The researchers at QMUL found that, as expected, this antenna assembly became significantly detuned if placed in direct contact with the body. However, it remains adequately tuned if located 3mm away from the body and, consequently, this 3mm separation was used for all the subsequent ‘on body’ measurements.
The signal losses caused by the presence of the body were found to be about 19 dB compared to the same antenna in free space. This had the effect of reducing the radio link budget and reduced the range of the system.
Interestingly, the signal from the antenna was found to be almost completely depolarised whereas in free space the antenna is strongly linearly polarised. One way to counter both the signal fading due to multipath, and the loss of signal caused by the presence of the human body is to use a link architecture known as MIMO (Multiple Input, Multiple Output).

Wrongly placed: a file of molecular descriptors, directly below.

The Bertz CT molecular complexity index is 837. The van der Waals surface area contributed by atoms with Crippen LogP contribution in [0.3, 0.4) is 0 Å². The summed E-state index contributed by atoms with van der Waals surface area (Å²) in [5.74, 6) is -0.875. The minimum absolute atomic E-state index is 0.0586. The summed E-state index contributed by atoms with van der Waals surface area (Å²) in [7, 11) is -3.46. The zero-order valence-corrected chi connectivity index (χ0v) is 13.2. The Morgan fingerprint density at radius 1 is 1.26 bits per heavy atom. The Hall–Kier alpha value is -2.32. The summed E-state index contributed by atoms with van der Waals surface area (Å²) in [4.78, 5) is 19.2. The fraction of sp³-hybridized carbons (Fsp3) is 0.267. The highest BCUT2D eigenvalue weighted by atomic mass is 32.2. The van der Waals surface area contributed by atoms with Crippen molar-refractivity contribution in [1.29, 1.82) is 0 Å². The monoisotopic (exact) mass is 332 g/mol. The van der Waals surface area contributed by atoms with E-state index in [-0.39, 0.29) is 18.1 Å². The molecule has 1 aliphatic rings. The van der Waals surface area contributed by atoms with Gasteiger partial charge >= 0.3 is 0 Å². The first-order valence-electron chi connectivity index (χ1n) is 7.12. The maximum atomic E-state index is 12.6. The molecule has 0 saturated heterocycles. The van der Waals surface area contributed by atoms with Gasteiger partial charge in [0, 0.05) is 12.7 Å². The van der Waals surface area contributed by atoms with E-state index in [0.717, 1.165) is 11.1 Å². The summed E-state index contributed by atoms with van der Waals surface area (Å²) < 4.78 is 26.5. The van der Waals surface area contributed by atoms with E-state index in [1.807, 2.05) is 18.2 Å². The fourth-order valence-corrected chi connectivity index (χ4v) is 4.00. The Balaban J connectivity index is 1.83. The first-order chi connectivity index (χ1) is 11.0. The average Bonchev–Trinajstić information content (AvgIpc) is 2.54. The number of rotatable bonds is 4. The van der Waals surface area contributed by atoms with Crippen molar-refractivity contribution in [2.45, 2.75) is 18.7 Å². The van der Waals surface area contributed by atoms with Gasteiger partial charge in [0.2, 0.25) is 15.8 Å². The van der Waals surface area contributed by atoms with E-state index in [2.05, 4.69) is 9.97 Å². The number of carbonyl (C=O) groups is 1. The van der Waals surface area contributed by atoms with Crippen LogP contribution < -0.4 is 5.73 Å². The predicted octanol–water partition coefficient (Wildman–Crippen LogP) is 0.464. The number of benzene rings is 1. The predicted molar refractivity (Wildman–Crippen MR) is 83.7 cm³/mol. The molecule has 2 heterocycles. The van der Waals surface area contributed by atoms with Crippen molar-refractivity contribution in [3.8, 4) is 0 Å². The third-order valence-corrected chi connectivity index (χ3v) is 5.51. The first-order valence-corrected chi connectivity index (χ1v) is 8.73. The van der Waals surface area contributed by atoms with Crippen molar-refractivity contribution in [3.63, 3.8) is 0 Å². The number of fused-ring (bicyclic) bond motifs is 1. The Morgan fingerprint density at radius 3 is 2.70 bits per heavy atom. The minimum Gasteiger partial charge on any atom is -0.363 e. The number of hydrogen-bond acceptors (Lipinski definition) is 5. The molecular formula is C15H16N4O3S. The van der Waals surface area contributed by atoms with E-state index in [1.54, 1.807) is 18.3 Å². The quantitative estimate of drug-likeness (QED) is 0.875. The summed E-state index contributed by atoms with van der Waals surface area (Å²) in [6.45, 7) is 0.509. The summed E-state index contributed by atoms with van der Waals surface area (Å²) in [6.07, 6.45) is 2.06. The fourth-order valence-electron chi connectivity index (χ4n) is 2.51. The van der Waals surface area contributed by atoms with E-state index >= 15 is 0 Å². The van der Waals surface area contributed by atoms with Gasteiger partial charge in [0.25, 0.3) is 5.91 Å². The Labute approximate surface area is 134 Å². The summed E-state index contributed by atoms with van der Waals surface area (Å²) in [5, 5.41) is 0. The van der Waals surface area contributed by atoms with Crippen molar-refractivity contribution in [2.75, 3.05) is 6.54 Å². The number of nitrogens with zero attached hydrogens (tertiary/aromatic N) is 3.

Here two or more antennas are used at either end of the radio link and multipath effects are exploited to improve the data link. MIMO is only successful, however, when there is good isolation between the closely spaced antennas at either end of the link.
The mutual coupling between antennas on the human body thus became an important measurement for QMUL to make. Widely spaced antennas are usually well isolated from each other but they would occupy a lot of space on the body and might not be convenient to wear.
Fortunately it was found that relocation of the antennas from free space to be ‘on body’ reduced the mutual coupling such that for a given level of coupling between two antennas, their separation could be reduced by a factor of about 2.5 times.